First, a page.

Ten Unique Antiques: Laura Payne

10 Unique Antiques You Should Never, Ever Allow Into Your Home

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1. I once had one of these in my living room. Each night, I dreamt I was trapped at the bottom of a dark, icy lake. When I raised my eyes I saw through the surface of the water the moon, in the form of the grotesque green orb of this very lamp. I would awake each morning to piercing screams, and it would take me several moments to realize that they were my own. No thanks!

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2. This is a very very old baby doll, but at no point in history have babies’ faces looked so scary! Keep it away from your home and loved ones.

3. I’m not sure if this has happened to anyone else, but four or so years ago I found a prayer jar at the thrift store and while I did not purchase it, I did take the prayers out and stick them in my purse. I have been haunted ever since! Would not recommend.

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4. You just know this lady gets up out of this painting the second you go to sleep! Before you catch her standing over you in bed wringing her clammy hands, kick her to the curb.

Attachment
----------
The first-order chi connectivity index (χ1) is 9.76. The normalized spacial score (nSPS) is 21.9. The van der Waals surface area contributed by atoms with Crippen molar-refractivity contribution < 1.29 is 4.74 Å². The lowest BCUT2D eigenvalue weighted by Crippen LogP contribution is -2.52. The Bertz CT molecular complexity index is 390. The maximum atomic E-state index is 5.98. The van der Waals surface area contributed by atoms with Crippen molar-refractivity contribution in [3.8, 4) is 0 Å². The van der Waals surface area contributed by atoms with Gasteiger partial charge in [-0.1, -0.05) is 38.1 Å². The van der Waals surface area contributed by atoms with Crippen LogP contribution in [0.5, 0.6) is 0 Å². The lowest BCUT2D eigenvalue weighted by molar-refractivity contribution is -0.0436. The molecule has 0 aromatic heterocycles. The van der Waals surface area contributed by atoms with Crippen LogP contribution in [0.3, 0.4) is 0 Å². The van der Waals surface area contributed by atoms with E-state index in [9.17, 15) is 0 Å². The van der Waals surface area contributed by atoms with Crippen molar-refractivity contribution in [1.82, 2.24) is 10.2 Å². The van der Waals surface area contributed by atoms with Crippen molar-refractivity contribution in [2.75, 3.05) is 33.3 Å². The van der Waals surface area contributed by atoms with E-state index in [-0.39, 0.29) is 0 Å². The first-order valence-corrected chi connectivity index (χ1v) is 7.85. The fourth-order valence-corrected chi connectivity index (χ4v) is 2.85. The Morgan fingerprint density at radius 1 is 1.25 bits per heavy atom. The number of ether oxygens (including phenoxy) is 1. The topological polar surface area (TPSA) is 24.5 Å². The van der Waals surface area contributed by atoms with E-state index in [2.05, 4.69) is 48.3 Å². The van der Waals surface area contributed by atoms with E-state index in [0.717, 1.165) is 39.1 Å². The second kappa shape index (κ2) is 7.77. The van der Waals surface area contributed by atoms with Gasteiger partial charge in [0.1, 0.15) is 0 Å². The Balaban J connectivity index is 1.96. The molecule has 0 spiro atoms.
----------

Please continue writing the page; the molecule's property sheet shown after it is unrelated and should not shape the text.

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5. This pretty number may be safe if you keep it folded and locked in a cedar chest. If not, it is embodied by its former owner, a scorned and bloodthirsty bride. Better safe than sorry!

6. This little guy was made in Germany out of rabbit’s hair around 1901, which means at the very least it is haunted by a turn-of-the-century rabbit, and at most, the devil himself.

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7. The evil behind its eyes is unspeakable. You know better than to let this cross your threshold.

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8. This one may seem obvious because I think we all know better than to sit in a chair that looks like this!

9. We’ve all been there, you buy a cute piece of vintage jewelry on Ebay and and then you try it on and your eyes get all blurry and you want to murder your roommate. Send it back and move on!

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10. If this little trinket has found its way into your home, slowly and calmly, wrap it in a thick blanket, drive as far as you can get into the night, and as dawn breaks bury it as deep into the earth as possible, and never think of it again.

text and paintings by Laura Payne